The Simple Addition To Convert Baking Soda Into Baking Powder

There is one main difference between baking soda and baking powder — a missing ingredient. More specifically, an acid component. Baking soda is an ingredient in and of itself known as sodium bicarbonate. Baking powder actually has baking soda in it, being a combination of sodium bicarbonate and a powdered acid, and sometimes cornstarch.

That missing acid in baking soda is what delineates the different uses between the two leaveners. If there is an acid in the recipe's ingredient list, such as buttermilk or lemon juice, baking soda will be activated and bubble up with gas when it comes in contact with it. Because baking powder has a built-in acid component, all it needs is a liquid plus heat to be activated (think eggs in the ingredient list and then into the oven as the final step of the recipe).

The simple ingredient you can add to transform baking soda into the all-inclusive baking powder is another pantry powder you may have on hand — cream of tartar. Cream of tartar is the missing acid needed to activate the baking soda. Just adding two tablespoons of cream of tartar to one tablespoon of baking soda and mixing thoroughly will result in your very own homemade baking powder.

What is cream of tartar?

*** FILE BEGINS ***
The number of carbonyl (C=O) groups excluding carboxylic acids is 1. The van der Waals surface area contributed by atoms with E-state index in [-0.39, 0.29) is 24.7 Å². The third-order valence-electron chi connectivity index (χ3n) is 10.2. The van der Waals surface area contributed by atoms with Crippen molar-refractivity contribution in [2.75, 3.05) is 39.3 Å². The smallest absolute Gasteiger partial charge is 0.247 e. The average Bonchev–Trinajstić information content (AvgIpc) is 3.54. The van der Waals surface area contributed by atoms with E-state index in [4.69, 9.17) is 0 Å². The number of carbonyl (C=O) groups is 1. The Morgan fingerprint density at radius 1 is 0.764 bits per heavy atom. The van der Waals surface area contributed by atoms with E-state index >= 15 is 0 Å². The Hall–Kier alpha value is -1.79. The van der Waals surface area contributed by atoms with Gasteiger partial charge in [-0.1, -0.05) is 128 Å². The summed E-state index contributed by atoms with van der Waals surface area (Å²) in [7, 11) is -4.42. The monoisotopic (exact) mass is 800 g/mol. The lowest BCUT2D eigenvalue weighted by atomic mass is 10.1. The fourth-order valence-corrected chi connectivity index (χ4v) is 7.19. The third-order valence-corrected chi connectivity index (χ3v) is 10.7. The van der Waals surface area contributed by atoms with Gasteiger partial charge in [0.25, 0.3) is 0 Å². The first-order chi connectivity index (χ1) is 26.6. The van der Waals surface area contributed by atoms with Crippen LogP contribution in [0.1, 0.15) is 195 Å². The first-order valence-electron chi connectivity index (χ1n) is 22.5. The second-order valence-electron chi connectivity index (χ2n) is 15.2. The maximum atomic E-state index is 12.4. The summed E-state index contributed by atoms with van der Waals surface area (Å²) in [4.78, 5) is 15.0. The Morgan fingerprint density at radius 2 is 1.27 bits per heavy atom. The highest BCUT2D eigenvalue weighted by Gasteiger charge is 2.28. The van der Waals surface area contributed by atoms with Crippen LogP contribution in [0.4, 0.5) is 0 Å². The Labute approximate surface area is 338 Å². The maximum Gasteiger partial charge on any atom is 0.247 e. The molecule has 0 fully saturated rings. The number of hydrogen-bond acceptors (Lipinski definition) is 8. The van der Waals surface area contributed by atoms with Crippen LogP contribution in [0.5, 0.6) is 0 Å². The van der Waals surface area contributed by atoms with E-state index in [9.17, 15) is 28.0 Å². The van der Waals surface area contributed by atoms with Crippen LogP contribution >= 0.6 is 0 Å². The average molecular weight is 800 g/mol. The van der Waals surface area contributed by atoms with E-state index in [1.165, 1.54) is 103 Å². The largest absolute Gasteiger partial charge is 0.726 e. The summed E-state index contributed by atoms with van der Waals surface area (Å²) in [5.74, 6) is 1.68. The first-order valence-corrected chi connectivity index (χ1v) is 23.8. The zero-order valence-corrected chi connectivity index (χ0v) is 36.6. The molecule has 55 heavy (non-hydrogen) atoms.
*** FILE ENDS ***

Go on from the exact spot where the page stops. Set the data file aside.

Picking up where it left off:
Cream of tartar may look very similar (if not identical) to both baking soda and baking powder, but it's quite different. The name sure doesn't offer any insight as to what it's made of — it's not creamy at all, and no, it has absolutely nothing to do with tartar sauce. Its official chemical name is potassium bitartrate (hence the moniker), and it's often used to stabilize whipped egg whites or whipped cream. It's used more for structure, such as with meringue cookies. If you're an avid baker, you probably have some lying around for such purposes.

Cream of tartar is a byproduct of winemaking that results when the grape juice ferments. The potassium bitartrate forms crystals on the walls of the cask that are then processed to make the powder. It's technically just a powdered acid that will not only activate baking soda, but can keep vegetables bright in color and add a bit of tangy taste to baked goods, as with a snickerdoodle cookie.